Like all good IT organizations, you religiously measure the performance and availability of your services and applications. But if those apps run in the cloud, critical components are often delivered by a third party or the cloud provider. In the case of a service disruption or degraded performance, how do you know what the problem is—your code, the network, or the provider? And, if the problem is with the service provider, how do you convince them to take action as quickly as possible?
Here at Google Cloud, we are the first cloud provider to report detailed standardized metrics on the behavior of our more than 130 Google Cloud service APIs, and how they are experienced by your applications. Today, we are happy to announce Transparent SLIs (service level indicators) - fine-grained detail about the behavior of Google Cloud Platform (GCP) services as related to your workloads. We display this data in Stackdriver Monitoring dashboards, and it's the same kind of data that Google SREs use to keep our services up and running. (Visit this post to learn more about SLIs.)
Transparent SLI metrics go far beyond simple up/down monitoring of our services. Now, you can debug subtle interactions between your application and our service from Stackdriver metrics such as how many transactions you sent, the rates of their various response codes, and their latency distribution. Then, for each service, you can slice and dice the metrics according to:
- Service name
- API version
- Credential ID
- Protocol (HTTP / gRPC)
- HTTP Response Code (e.g. 402)
- HTTP Response Code class (e.g. 4xx)
- gRPC Status Code
An example dashboard for GCP services that groups metrics by service, method and response code. You can also view latency charts on a log scale to quickly find outliers.
Data is powerTransparent SLIs give you the ability to transform your cloud operations for the better. By helping you drill down into interactions between your software and our services, GCP service metrics can tell you whether our services are behaving abnormally for your app’s traffic to speed the problem triage process. Furthermore, when you’re communicating with Google tech support, you can direct them to these charts so that everyone is working from the same data and can agree as to what’s being experienced. By shortening triage time and back and forth with tech support, we can dramatically reduce resolution times.
Here are some examples of how using GCP service metrics can improve the support experience:
- If all of your calls to a service are failing for a single credential ID, but not any other, chances are there’s something wrong with that account that you can fix yourself without opening a ticket.
- You’re troubleshooting a problem with your app, and notice a correlation between your application’s degraded performance and a sustained increase in the 50th percentile latency of a critical GCP service. Definitely call us and point us to this data so we can start working on the problem as quickly as possible.
- The latencies for a GCP service report look good and unchanged from before, but your in-app client-side metrics report that the latency on calls to the service is abnormally high. That suggests that there might be some trouble in the network. Call your network provider (in some cases, Google) to get the debugging process started.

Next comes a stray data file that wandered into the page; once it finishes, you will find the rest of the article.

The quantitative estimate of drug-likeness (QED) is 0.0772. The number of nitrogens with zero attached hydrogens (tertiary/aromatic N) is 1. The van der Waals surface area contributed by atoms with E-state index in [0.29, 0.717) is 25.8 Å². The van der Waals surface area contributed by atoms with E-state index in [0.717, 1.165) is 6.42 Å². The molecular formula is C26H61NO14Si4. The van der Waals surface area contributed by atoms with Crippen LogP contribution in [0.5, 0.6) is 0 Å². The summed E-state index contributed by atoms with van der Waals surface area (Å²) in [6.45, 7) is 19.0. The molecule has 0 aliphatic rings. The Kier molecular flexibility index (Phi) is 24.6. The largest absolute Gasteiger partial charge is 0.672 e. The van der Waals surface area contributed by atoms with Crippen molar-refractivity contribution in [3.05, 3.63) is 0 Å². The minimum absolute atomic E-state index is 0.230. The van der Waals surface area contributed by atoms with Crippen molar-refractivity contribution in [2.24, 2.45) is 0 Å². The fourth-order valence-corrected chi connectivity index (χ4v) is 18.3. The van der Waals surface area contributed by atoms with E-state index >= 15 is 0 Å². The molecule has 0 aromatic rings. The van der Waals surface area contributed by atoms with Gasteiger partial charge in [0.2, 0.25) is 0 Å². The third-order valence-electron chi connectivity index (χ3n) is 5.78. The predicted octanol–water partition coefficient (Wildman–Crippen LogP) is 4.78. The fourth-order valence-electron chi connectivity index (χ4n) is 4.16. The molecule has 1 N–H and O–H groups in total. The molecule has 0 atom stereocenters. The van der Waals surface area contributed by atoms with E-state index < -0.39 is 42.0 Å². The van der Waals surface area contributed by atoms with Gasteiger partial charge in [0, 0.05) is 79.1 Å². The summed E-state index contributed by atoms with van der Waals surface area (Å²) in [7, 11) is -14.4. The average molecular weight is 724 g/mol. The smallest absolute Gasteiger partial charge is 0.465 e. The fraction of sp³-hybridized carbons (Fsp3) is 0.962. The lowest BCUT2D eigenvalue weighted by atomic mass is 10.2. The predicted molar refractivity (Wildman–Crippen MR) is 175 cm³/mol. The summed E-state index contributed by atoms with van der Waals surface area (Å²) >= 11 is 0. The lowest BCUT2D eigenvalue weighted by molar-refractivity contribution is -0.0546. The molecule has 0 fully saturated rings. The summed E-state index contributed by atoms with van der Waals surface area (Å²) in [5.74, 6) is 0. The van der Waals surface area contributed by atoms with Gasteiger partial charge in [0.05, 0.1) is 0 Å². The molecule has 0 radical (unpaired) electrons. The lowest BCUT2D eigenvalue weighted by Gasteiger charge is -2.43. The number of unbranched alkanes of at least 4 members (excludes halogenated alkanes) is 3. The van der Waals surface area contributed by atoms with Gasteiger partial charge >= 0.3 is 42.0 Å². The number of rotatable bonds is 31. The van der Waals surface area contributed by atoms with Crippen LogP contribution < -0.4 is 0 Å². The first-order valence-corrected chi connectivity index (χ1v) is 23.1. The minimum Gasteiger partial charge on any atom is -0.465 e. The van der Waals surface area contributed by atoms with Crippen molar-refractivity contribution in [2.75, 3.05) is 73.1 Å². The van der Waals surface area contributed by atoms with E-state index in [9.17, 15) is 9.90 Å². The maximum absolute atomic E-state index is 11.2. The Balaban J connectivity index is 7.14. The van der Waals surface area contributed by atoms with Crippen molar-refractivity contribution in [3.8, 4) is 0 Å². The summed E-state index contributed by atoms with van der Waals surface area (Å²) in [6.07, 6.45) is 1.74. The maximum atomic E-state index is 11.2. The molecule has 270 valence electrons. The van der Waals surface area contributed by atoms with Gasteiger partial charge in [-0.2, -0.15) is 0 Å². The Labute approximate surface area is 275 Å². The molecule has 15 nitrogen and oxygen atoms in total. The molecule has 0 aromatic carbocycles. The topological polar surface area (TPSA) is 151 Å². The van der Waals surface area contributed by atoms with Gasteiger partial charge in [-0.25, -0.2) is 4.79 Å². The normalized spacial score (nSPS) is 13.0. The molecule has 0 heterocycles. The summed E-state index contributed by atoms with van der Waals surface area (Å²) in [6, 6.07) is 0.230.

Transparent SLIs may also help you understand that latency results for most services fall within a normal distribution: a big hump in the middle, and outliers on either side. The metrics will help you understand the normal distribution so that you can engineer your app to work well within the distribution curve. For example, the metrics can help you correlate distribution changes with times when your app is not working as intended, helping you find the root cause of an issue. We expect the 99th percentile to look very different than the median—what we don’t expect are dramatic changes in those percentiles over time. Thus, when investigating whether a GCP service is at fault for an application problem, you should examine the return codes and latency rates over time and look for sustained changes from the norm that are correlated with observed issues in your application. (We suggest that you consider the last week to be the norm.)
Setting up dashboards for Transparent SLIsTo get started collecting and exploring Transparent SLIs, go to Stackdriver Metrics Explorer and select "Consumed API" as the resource type. Stackdriver then introspects your project and creates a list of metrics that you can chart based on the products and services you are using. You can then pick the metrics that make the most sense for your environment. You can narrow down the data you display by specifying which project or service you want to monitor. It may also be helpful to specify which credentials’ traffic to view so that you only monitor traffic from production applications and not from other sources.
Stackdriver Metrics Explorer supports availability and latency metrics, which you can combine with filters and aggregations for new and insightful views into your application performance. For example, you can combine a request count metric with a filter on the HTTP Response Code class to build a dashboard that shows error rates over time. Or you can look at the 95th percentile latency of requests to the Cloud Pub/Sub API.
Since the main use case for Transparent SLIs is to help you triage issues with your application and see if GCP services may be the cause, the ideal way to use this data is to mix our metrics with yours. If you have an app that is highly dependent on Cloud SQL, for example, don’t graph the SLIs for Cloud SQL on their own—create a chart with your app’s error rate as one line and the Cloud SQL error rate as another line on the same chart. Doing this allows you to see at a glance whether Cloud SQL errors are a likely cause of unavailability in your app.